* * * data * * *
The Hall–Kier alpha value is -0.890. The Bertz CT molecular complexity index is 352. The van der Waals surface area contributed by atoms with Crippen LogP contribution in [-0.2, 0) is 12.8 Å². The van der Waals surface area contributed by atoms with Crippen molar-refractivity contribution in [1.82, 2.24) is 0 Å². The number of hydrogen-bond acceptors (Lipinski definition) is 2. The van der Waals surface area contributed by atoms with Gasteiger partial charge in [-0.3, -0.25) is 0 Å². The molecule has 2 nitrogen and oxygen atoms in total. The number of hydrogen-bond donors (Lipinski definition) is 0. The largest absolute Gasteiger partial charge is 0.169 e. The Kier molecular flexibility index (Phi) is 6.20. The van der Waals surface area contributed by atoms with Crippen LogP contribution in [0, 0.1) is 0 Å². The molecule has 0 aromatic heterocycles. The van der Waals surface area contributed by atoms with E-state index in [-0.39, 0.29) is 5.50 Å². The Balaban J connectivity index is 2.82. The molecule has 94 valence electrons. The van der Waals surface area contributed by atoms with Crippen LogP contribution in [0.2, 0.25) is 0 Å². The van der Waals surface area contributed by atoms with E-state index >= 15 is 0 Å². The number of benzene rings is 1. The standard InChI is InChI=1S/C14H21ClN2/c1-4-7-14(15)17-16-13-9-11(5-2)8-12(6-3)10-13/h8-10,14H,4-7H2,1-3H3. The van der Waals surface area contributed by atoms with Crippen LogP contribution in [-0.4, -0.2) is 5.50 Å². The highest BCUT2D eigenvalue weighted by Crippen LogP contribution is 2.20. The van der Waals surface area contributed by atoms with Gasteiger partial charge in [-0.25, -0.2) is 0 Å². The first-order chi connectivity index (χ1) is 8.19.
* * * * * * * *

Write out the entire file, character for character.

The Hall–Kier alpha value is -0.890. The Bertz CT molecular complexity index is 352. The van der Waals surface area contributed by atoms with Crippen LogP contribution in [-0.2, 0) is 12.8 Å². The van der Waals surface area contributed by atoms with Crippen molar-refractivity contribution in [1.82, 2.24) is 0 Å². The number of hydrogen-bond acceptors (Lipinski definition) is 2. The van der Waals surface area contributed by atoms with Gasteiger partial charge in [-0.3, -0.25) is 0 Å². The molecule has 2 nitrogen and oxygen atoms in total. The number of hydrogen-bond donors (Lipinski definition) is 0. The largest absolute Gasteiger partial charge is 0.169 e. The Kier molecular flexibility index (Phi) is 6.20. The van der Waals surface area contributed by atoms with Crippen LogP contribution in [0, 0.1) is 0 Å². The molecule has 0 aromatic heterocycles. The van der Waals surface area contributed by atoms with E-state index in [-0.39, 0.29) is 5.50 Å². The Balaban J connectivity index is 2.82. The molecule has 94 valence electrons. The van der Waals surface area contributed by atoms with Crippen LogP contribution in [0.2, 0.25) is 0 Å². The van der Waals surface area contributed by atoms with E-state index >= 15 is 0 Å². The number of benzene rings is 1. The standard InChI is InChI=1S/C14H21ClN2/c1-4-7-14(15)17-16-13-9-11(5-2)8-12(6-3)10-13/h8-10,14H,4-7H2,1-3H3. The van der Waals surface area contributed by atoms with Crippen LogP contribution in [-0.4, -0.2) is 5.50 Å². The highest BCUT2D eigenvalue weighted by Crippen LogP contribution is 2.20. The van der Waals surface area contributed by atoms with Gasteiger partial charge in [-0.25, -0.2) is 0 Å². The first-order chi connectivity index (χ1) is 8.19.